At the summit, Mike laughed at me, blissed out and vibrating with joy as we soaked up my victory in the sunshine.  Before we rappelled down, I had to do a handstand on top to seal the celebration. Once our soles were joined with the dirt again, I stared back up at the Monkey. I just climbed that! I lead every pitch--all of it! I placed my own gear, got scared, took my time, trusted my pieces, and belayed up my second. I stood on the summit, was blinded by the sun, the skyline, and soaked in the warmth of my achievement. With the exception of borrowing my boyfriend’s rack, that was all me, and it felt exceptional.

I have felt empowered at other points in my life: When I sent my first highball, when I went through security at PDX to start my solo travels around the world, and when I cursed at a man in perfect Italian who had been harassing me for an hour. I think everyone wants to feel powerful. I think everyone needs that sense of invincibility with just the right dose of reality. I find that sense of empowerment by challenging gender norms, challenging cultural expectations of what I “should do,” and of course, challenging my perceptions of what I think I can do. This process of seeking empowerment is not always a smooth one. But, when I get scared, frustrated, or start to shake, all I have to do is remind myself to breathe.    

Spring Thing Slideshow

I can't believe it has almost been a month since the Smith Rock Spring Thing! I still have rocks stuck in the treads of my shoes, sage stuck to the back seat of my car, and photos on my camera that still need to be processed, but I have done a quick edit of my slideshow presentation!   

The Smith Rock Spring Thing is a rad fundraising and park maintenance day that rewards it's volunteers with food, goodies, raffles, and a live auction of awesome gear. This year Mike Doyle also gave an entertaining slideshow on his Smith Rock climbing endeavors and his epic battle and eventual triumph over Necessary Evil 5.14c in the Virginia River Gorge. Congrats again Mike!

 Thanks again to everyone who showed up to volunteer and if you missed my part of the slideshow, here it is... Sorry about the few "ums" I was a tad nervous. 

Smith Rock Spring Thing

The Smith Rock Spring Thing Volunteer Day is the annual fundraiser and project maintenance day for Smith Rock State Park. The park has over 1500 established climbing routes, and boasts a proud 651 acres. There is an educational Welcome Center open a few days a week, and a great staff of rangers and volunteers that keep an eye on the park year round. This year at the Spring Thing there were almost 200 volunteers! Cyber high fives everyone!  Dozens of projects were tackled throughout the park in just a day! Including: rebuilding rock walls, replacing steps, widening trails, building trails and putting in stair risers, just to name a few. 

The event has been going on for over two decades, and this year I had the pleasure of participating and presenting my new project.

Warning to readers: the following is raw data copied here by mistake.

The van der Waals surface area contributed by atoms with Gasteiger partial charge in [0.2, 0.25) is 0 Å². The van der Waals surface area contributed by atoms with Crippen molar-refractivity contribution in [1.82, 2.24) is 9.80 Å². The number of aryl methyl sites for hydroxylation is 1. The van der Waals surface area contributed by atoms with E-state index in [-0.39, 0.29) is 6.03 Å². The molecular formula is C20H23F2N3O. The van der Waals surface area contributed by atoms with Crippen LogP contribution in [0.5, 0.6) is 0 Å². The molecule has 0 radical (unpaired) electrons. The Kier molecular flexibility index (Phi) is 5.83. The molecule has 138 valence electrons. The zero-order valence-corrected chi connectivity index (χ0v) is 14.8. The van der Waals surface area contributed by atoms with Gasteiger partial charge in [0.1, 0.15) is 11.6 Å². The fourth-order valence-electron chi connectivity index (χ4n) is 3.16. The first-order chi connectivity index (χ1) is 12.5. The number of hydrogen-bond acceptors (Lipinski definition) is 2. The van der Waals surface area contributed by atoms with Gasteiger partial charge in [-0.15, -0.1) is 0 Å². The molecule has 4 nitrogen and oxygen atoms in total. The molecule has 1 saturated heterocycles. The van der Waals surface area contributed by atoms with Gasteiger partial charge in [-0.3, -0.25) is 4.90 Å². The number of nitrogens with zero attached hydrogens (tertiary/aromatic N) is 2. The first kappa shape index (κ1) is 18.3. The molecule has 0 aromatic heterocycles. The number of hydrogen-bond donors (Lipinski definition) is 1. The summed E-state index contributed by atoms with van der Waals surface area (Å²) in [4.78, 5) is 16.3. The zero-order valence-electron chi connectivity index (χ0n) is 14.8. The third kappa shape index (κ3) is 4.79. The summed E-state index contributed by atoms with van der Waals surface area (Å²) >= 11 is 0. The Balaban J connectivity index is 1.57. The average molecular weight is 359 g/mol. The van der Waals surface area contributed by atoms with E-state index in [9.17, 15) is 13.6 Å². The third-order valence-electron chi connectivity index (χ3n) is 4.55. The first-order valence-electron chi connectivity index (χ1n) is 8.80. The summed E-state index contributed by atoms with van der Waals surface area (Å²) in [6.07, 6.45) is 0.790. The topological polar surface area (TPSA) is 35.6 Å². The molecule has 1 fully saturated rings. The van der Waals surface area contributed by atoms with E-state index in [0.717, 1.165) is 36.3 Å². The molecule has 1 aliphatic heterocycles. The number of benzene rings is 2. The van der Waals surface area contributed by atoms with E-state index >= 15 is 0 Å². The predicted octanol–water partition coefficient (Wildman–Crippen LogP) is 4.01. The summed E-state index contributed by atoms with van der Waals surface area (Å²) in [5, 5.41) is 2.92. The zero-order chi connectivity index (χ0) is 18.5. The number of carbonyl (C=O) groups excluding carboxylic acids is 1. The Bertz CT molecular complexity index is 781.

I sweat and played in the dirt building stairs and moving rock with my Voyage of the Cow Dog crew and met some fantastic energetic people who all care about making a difference and giving back to the park. After-which, we all enjoyed some tasty beverages, food, more good company and sunshine. 

Communities like this are what recharge my batteries and give me hope for the world. I have traveled in and out of the Smith Rock community for almost ten years. It was the first place I roped up outside, it has been the birth place of some lifelong friendships, it has fostered growth, helped me heal, made me laugh, curse, cry and scream with joy. Smith Rock is a special place, and it's people are just as special. 

photo credit Ian Caldwell

I cannot wait to spend the rest of the year putting as much intention and energy as I can possibly muster back into this place, and this community that has given me so much. 

With leagues of gratitude,

About the #ConnectWithSmithRockProject

My two most prolific passions are climbing and art. I have the big dream to combine the two to promote state and national park awareness, aid in their conservation, and connect more people to their parks and resources. I also want to give back to the parks that have supported and fostered my growth as an artist and a climber.

Specifically I want to give everyone who visits Smith Rock the opportunity to be part of something bigger than themselves. Everyone from the dirtbag climber, to the weekend warrior, to the wheelchair-bound person, can share their park story and photos by using the hashtag #ConnectWithSmithRock.

The final piece will be a 4 x 8 triptych mixed-media painting similar to my Traveling Mountains piece, highlighting both the people and the place that define Smith Rock State Park. The final piece will be finished by the end of 2015 and will then be on display in Red Point for several months before it is sold and 100% of the proceeds will then go back to the park.

If you would like to participate in the project, please submit your photos telling your story of our park by using the hashtag #ConnectWithSmithRock on Instagram or publicly on Facebook so I can find your photos. If you prefer, you can also email me your photos at connectwithmeg@gmail.com. 

Live stream from the Instagram hashtag #ConnectWithSmithRock